President Joe Biden will order US financial firms to disclose the climate-change risks of their investments, adding to the wave of global regulation on climate and investment.
The plan was announced on 7 April by US climate envoy John Kerry. Speaking at an IMF event on climate change, Kerry said the rules would be introduced through a presidential executive order, but gave no further details or a timetable for the plan.
Kerry said the move would lead to a significant shift in investment. “Suddenly people are going to be making evaluations considering long-term risk to the investment based on the climate crisis,” he said.
President Joe Biden confirmed in a budget announcement on 9 April that his administration planned to add $14bn to funds dedicated to addressing climate change, through renewable technology innovation and other Energy Department initiatives, according to Bloomberg.
The rules alluded to by Kerry would bring the US into closer alignment with the aims of the international Task Force on Climate-related Financial Disclosure and with the European Union. The EU has already introduced rules on climate change disclosures under its Sustainable Finance Disclosure Regulation (SFDR).
The SFDR rules took effect in Europe in March this year with investment firms required to make policy statements and disclosures in a phased implementation over the coming two years.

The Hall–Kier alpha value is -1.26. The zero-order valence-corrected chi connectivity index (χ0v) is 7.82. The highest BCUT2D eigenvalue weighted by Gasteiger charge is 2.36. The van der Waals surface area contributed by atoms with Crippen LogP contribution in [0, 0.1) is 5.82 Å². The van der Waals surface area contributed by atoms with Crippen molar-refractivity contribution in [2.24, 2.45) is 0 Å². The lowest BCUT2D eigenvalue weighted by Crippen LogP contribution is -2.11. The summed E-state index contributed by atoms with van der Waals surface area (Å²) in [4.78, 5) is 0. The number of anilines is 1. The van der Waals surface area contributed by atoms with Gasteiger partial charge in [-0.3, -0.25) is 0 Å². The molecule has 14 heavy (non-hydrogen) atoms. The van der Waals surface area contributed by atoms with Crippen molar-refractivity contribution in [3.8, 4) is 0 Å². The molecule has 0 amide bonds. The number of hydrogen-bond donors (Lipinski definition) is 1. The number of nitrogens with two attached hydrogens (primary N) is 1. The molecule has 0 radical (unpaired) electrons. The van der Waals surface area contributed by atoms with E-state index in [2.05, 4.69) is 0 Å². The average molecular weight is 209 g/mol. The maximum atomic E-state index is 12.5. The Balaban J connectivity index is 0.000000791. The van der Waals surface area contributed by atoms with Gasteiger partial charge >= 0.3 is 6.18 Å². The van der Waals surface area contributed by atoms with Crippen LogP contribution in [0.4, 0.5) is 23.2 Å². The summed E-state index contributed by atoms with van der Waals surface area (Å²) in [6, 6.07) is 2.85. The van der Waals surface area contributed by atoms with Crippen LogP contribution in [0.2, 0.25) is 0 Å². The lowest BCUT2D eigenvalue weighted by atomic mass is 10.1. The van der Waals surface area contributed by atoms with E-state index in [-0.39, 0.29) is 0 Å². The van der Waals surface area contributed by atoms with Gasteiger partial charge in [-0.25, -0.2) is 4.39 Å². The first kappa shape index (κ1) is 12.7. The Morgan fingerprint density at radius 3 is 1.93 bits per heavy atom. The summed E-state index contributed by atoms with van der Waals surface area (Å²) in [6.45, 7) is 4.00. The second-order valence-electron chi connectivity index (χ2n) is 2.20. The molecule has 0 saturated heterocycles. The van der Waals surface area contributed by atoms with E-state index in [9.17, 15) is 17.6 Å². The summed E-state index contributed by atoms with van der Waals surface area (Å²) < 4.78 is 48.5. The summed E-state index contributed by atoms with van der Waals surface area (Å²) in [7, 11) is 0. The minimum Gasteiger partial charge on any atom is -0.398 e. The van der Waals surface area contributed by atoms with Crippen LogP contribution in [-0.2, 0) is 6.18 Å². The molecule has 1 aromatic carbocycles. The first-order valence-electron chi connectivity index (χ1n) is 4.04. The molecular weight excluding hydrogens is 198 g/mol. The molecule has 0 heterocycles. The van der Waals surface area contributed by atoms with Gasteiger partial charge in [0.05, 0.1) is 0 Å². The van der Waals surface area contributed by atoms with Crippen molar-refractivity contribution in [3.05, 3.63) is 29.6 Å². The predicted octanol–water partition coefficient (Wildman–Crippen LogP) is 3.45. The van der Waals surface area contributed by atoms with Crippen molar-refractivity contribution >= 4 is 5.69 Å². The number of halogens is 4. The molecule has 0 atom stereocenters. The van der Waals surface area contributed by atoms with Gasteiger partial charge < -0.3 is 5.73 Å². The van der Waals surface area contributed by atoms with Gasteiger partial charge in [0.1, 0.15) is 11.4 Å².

Any US plan to match the EU approach would reflect the stark shift in attitude and policy towards climate change under President Biden. One of Biden’s earliest decisions as president was to rejoin the international Paris Climate Accord abandoned by his predecessor, Donald Trump.
While US policymakers have until now lagged other jurisdictions, American investors have already voiced their concerns over climate change.
Larry Fink, chairman and chief executive of BlackRock, used his annual letter to investor last year to announce that climate issues would become central to its investment strategy, stating that climate issues would lead to a “fundamental reshaping of finance”.
IMF managing director Kristalina Georgieva, speaking alongside Kerry at this week’s event, announced the IMF’s own initiative – a Climate Change Indicators Dashboard. The dashboard will draw together data on greenhouse gas emissions, trade in environmental goods, green finance, and government policies.
Georgieva also warned that IMF analysis indicated that climate-related risks were not adequately reflected in equity values, posing a real risk of economic losses for investors.Last Updated: 12 April 2021